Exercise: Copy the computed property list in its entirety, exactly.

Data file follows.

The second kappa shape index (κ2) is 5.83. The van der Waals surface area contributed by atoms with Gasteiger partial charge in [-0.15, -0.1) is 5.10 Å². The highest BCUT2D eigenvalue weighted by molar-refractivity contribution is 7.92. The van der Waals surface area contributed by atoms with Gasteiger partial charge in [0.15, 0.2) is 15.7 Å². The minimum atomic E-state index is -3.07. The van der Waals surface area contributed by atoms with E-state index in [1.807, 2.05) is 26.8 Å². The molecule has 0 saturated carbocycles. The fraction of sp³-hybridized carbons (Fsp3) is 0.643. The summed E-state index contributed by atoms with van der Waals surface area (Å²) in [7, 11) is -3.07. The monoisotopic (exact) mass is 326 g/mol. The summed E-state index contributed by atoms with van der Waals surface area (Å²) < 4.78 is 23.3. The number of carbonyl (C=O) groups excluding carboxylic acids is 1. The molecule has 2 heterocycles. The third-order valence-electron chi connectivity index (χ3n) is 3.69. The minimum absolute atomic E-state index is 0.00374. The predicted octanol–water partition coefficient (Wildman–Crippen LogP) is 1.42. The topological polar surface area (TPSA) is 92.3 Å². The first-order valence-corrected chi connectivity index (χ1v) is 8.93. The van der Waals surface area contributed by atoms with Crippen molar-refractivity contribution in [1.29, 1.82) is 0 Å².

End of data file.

The second kappa shape index (κ2) is 5.83. The van der Waals surface area contributed by atoms with Gasteiger partial charge in [-0.15, -0.1) is 5.10 Å². The highest BCUT2D eigenvalue weighted by molar-refractivity contribution is 7.92. The van der Waals surface area contributed by atoms with Gasteiger partial charge in [0.15, 0.2) is 15.7 Å². The minimum atomic E-state index is -3.07. The van der Waals surface area contributed by atoms with E-state index in [1.807, 2.05) is 26.8 Å². The molecule has 0 saturated carbocycles. The fraction of sp³-hybridized carbons (Fsp3) is 0.643. The summed E-state index contributed by atoms with van der Waals surface area (Å²) in [7, 11) is -3.07. The monoisotopic (exact) mass is 326 g/mol. The summed E-state index contributed by atoms with van der Waals surface area (Å²) < 4.78 is 23.3. The number of carbonyl (C=O) groups excluding carboxylic acids is 1. The molecule has 2 heterocycles. The third-order valence-electron chi connectivity index (χ3n) is 3.69. The minimum absolute atomic E-state index is 0.00374. The predicted octanol–water partition coefficient (Wildman–Crippen LogP) is 1.42. The topological polar surface area (TPSA) is 92.3 Å². The first-order valence-corrected chi connectivity index (χ1v) is 8.93. The van der Waals surface area contributed by atoms with Crippen molar-refractivity contribution in [1.29, 1.82) is 0 Å².